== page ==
Proverbs 7 tells a story of a young man who gives in to desire and pleasure only to give up his soul—a fairy tale gone wrong.It begins when a young man, naïve and foolish, not unlike the students of the author, goes out in the middle of the night, possibly looking for love in all the wrong places. And he encounters the archetypal seductress.
Pause. We need to note here that this does not present woman as the consummate seductress, nor does it assuage the man’s guilt and blame the woman. It’s a story with stock fairy-tale figures, not so different from the characters in Hallmark movies, used to teach men and women about the nature of misplaced desire.
Enter the woman, married, lonely, who knows where her husband has gone or how he’s amusing himself, and she wants to fill the void. She’s conniving and crafty, and she doesn’t care about God’s order. She lies in wait like a predator.
They meet. She’s been waiting just for him, she tells him. She’s prepared a feast of a bed for him with perfumes and comfortable sheets. She’s spared no expense. He’s the apple of her eye come at just the right time. And he follows her.
Not like a king being led to pleasure, as she would have him believe, but as an animal ensnared and led to its death.
Here’s what the narrator shares in the dénouement: the young man is not special after all. Instead of winning pleasure and his heart’s desire, he loses an epic battle and finds death.
Throughout the first nine chapters of Proverbs, the author portrays Wisdom and Folly as two women: the virtuous woman who creates a loving, nourishing home and the adulterous woman who offers pleasure but can give only death. This story in chapter seven comments on the nature of Folly while, simultaneously, teaching on a literal level about sexual desire. How we think of our bodies manifests in how wisdom and folly play out in our physical lives. How we treat our bodies gets to the heart of who God created us to be. He made us to be in intimate relationships, and this is modeled and fulfilled in marriage. A betrayal of the marriage bed is a betrayal of the deepest kind, a betrayal of the most intimate relationship. A casualty of misplaced desire.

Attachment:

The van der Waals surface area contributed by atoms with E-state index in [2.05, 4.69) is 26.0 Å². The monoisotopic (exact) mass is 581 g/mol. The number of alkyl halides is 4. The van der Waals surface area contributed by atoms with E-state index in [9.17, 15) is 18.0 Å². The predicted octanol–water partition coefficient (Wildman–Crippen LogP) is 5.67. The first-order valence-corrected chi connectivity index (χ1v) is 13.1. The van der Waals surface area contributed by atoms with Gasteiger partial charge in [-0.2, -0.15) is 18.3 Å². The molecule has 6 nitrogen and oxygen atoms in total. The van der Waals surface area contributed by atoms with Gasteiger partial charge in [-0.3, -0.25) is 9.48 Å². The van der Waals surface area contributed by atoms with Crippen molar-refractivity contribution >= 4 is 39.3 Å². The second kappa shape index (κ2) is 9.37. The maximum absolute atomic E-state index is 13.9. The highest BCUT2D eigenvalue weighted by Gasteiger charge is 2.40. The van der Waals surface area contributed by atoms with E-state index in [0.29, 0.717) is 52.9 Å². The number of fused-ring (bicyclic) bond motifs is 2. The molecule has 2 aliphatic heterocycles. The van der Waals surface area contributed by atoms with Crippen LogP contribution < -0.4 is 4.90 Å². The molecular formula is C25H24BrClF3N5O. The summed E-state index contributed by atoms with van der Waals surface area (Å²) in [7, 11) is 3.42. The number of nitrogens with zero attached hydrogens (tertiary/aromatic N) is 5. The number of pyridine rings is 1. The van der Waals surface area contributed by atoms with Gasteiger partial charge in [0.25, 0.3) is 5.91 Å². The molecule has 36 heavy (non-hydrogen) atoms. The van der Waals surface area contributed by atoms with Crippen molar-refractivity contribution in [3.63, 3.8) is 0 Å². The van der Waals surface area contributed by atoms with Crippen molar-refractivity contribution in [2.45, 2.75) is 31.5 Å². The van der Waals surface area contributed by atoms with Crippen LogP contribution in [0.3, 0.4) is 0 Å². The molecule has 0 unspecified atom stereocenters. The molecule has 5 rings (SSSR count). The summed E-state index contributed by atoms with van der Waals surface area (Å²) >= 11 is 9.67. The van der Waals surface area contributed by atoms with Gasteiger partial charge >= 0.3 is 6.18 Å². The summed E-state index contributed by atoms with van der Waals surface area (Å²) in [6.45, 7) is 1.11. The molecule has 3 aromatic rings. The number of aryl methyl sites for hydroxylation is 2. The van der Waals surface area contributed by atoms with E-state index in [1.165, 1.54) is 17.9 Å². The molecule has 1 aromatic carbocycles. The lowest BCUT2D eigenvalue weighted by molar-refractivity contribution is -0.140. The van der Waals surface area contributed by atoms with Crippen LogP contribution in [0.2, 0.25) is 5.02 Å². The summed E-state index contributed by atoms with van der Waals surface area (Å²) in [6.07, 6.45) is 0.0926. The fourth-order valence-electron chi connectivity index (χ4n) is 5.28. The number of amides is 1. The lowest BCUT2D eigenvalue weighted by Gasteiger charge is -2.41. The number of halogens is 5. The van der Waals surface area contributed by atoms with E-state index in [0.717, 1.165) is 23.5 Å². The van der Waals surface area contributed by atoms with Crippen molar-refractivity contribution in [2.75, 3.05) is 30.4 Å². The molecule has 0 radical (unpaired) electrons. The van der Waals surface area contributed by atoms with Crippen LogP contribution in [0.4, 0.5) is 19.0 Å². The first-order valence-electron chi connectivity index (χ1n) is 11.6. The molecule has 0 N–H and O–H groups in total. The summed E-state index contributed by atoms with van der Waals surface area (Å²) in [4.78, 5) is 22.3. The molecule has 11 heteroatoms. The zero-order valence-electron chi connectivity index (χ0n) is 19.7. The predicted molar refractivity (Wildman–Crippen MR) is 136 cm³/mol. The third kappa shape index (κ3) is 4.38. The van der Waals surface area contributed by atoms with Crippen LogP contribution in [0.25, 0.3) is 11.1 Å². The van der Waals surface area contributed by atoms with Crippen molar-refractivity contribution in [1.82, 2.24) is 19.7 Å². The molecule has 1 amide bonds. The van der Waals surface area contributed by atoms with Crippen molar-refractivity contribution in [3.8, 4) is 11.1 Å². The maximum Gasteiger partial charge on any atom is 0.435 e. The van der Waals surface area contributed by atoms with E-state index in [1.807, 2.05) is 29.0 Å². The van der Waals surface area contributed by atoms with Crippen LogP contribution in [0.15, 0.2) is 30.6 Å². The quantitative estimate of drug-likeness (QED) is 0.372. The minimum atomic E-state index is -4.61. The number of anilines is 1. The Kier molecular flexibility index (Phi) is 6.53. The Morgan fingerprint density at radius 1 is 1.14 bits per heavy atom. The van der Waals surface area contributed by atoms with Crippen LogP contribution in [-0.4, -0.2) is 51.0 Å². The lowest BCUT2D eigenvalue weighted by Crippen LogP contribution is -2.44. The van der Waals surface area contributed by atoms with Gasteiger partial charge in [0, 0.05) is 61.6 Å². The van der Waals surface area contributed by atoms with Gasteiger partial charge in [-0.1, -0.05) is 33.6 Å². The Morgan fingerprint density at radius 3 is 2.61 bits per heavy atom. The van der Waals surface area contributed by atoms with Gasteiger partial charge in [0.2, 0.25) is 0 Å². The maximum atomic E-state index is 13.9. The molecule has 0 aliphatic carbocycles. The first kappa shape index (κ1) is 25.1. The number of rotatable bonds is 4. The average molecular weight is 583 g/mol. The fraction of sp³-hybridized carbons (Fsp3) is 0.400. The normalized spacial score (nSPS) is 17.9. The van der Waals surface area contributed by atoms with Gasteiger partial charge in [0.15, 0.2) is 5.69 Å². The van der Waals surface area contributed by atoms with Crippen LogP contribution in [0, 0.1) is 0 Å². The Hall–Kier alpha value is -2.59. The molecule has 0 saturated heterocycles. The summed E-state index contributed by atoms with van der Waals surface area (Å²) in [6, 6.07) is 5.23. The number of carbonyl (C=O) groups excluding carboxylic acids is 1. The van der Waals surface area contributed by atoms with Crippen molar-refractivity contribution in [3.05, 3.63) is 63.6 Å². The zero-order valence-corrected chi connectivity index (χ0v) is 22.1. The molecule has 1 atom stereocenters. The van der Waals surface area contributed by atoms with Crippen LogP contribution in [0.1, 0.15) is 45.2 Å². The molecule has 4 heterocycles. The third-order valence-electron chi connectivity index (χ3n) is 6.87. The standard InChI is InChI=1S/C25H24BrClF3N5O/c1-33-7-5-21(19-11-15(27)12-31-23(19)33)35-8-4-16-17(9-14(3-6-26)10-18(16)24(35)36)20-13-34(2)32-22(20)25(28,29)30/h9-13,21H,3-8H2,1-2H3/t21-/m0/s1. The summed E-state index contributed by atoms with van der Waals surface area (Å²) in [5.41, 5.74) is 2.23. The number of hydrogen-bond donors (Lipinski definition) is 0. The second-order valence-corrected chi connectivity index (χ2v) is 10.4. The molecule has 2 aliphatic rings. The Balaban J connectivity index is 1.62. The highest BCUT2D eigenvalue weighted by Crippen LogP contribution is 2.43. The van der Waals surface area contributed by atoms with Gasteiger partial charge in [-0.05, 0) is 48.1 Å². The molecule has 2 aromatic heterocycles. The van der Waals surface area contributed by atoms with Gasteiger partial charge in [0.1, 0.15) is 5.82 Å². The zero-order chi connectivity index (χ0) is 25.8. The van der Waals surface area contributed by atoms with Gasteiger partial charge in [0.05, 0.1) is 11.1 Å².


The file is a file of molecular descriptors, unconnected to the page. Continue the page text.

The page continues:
Despite what our culture teaches—that we should follow our hearts and that these desires are always good—that path often ends in loneliness and pain. It leads to death in relationships and emptiness within. The Bible gives us a better way, a way of life and nourishment and the true fulfillment of desire and pleasure. Wisdom respects God’s created order and conquers temporary instincts and feelings in order to give them their proper place. Just as understanding the sonata form can help you hear Mozart on a deeper level, living out God’s order in the sexual realm opens up deeper levels of seeing the beauty of God’s order in other places.
Remember, living wisely means choosing God’s path now wherever you’ve been and wherever you are. While we can’t change the past, we can choose this path no matter our backgrounds. Jesus’ redemptive work gives us a fresh start. We can choose to live within God’s bounds today and still experience the beauty of His music.